Spiritual, Moral, Social & Cultural
We take every opportunity across our curriculum (and through extra curricular activities) to enhance our students’ Spiritual, Moral, Social and Cultural (SMSC) development.
The following explains each important element of SMSC and how we examine, discuss and apply ourselves to them in the life of our school.
Explore beliefs and experience; respect faiths, feelings and values; enjoy learning about oneself, others and the surrounding world; use imagination and creativity; reflect. Explored in depth, particularly through teaching of subjects such as: religious studies, philosophy and ethics, sociology, psychology, health and social care, sciences, critical thinking, english, geography, history, art and design. Additionally, our students actively participate in PSHE Days held regularly throughout the year and in tutor group discussions on topical issues raised each day.
Recognise right and wrong; respect the law; understand consequences; investigate moral and ethical issues; offer reasoned views. Again, through our curriculum, these moral issues are regularly discussed on PSHE days. Also, through our debating society, the english speaking union and philosophy club, our students are encouraged to discuss, present their own balanced views and importantly, listen to those of others. Our school is renowned for its stance on behaviour for learning. Consistency of behaviour management is achieved through a clearly defined merit system and administered by our Behaviour Management, Pastoral Care and E-Safety staff.
Investigate and moral issues; appreciate diverse viewpoints; participate, volunteer and cooperate; resolve conflict; engage with the fundamental values of British democracy. A great example of our engagement with British democracy were our morning discussions around Democracy Day and a hustings we staged at The Cotswold School. At that event, 5 local parliamentary candidates representing the countries’ main political parties faced an audience of some 400 sixth formers from our own school and from other local sixth form colleges who were invited to take part. The politicians had the opportunity to present their party to the audience of young voters which was followed by a Q&A with students asking questions they had submitted prior to the event. We were delighted that the local candidates engaged with our young people in this way and our Sixth Formers were keen to engage in the process also – an indication that they will not be regarded amongst the widely publicised statistics that state young people are disinterested in politics. We will do our best to ensure tomorrow’s voters will exercise their right to vote in the General Election. Our students engage with both local and national charities raising funds for a number of charitable organisations. For example, each year our choir performs the Spirit of Christmas concert at Gloucester Cathedral, raising thousands of pounds for Muscular Dystrophy. Our Sixth Formers coordinate and manage our annual Charity Fashion Show which regularly raises substantial sums for charities selected by the students. These have included cancer research charities and a foundation fighting domestic abuse. Year 8 stage a charity fair each year with groups of pupils coordinating fundraising activities on a specific day to benefit their selected charity. As well as charitable fundraising we engage with our community. Our choir felt honoured to recently perform at Citizenship Ceremonies at Gloucester welcoming new citizens to this country. Our musicians also perform at local care homes and each Christmas, Year 11 provide an afternoon of festive food and entertainment for local senior citizens. The students decorate the hall, rehearse entertainment, prepare food, meet and greet their guests, source raffle prizes, serve the refreshments and spend time with the senior members of our community. This tradition has been running at The Cotswold School since December 1996 with sometimes more than 100 attending.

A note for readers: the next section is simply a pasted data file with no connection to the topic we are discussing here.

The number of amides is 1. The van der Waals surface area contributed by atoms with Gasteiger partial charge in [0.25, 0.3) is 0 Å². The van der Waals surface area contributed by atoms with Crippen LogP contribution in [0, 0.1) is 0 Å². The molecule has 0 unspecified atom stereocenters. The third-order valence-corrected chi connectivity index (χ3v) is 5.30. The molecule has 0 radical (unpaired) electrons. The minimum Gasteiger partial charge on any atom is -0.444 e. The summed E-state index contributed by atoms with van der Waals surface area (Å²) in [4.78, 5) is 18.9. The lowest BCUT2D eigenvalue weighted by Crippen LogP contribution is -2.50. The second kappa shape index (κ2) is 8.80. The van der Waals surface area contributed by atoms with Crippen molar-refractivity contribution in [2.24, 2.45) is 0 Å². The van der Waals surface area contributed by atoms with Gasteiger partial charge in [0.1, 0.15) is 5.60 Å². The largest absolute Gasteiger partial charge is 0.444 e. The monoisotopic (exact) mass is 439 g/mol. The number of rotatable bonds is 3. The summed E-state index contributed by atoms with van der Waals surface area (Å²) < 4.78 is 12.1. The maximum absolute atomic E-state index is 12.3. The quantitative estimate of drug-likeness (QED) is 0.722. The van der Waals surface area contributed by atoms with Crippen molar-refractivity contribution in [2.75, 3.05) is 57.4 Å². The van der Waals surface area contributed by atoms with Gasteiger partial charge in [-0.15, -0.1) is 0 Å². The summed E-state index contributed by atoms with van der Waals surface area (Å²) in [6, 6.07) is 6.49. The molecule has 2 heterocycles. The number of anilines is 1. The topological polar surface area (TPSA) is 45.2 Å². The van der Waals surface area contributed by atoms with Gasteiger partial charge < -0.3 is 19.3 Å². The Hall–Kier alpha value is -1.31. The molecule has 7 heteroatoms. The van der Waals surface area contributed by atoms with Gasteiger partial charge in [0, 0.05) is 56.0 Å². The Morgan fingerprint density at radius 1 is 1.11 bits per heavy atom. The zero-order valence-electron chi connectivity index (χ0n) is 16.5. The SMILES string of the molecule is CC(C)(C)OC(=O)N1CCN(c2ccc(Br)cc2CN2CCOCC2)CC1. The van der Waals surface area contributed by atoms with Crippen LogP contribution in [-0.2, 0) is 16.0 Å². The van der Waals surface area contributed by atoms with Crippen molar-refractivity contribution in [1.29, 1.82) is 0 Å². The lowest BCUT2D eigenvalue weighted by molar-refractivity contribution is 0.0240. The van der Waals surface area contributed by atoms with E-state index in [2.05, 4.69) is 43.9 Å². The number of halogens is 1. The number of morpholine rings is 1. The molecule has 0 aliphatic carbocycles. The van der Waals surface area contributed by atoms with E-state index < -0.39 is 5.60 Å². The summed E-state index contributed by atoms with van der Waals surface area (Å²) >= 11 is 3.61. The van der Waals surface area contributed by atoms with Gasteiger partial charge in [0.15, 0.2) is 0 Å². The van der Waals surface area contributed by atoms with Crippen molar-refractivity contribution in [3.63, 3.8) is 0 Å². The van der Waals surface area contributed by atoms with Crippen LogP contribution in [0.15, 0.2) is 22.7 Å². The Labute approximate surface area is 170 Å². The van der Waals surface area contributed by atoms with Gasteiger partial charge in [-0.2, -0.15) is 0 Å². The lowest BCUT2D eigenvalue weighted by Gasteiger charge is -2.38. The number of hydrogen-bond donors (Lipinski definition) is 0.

At The Cotswold School, we follow the Pupils’ social development programme through the:-
- use of a range of social skills in different contexts, for example working and socialising with other pupils, including those from different religious, ethnic and socio-economic backgrounds
- willingness to participate in a variety of communities and social settings, including by volunteering, cooperating well with others and being able to resolve conflicts effectively
- acceptance and engagement with the fundamental British values of democracy, the rule of law, individual liberty and mutual respect and tolerance of those with different faiths and beliefs; they develop and demonstrate skills and attitudes that will allow them to participate fully in and contribute positively to life in modern Britain.
Appreciate cultural influences; appreciate the role of Britain’s parliamentary system; participate in culture opportunities; understand, accept, respect and celebrate diversity. We were delighted to have Lord Dear come and speak to our students about the parliamentary system last year and were even more delighted that he concluded that our young people had asked him the most challenging, mature questions he had ever had posed at a school. While we recognise that our catchment area might not be as culturally diverse as many in Gloucestershire, we celebrate the cultural differences and diversity that is in our school and we are pleased to have International School status in recognition of our work with schools from around the world, as well as for the many curriculum projects that enable our pupils to learn more about different cultures, people and languages. In so doing, our students acquire an appreciation and respect for other cultural traditions as well as their own.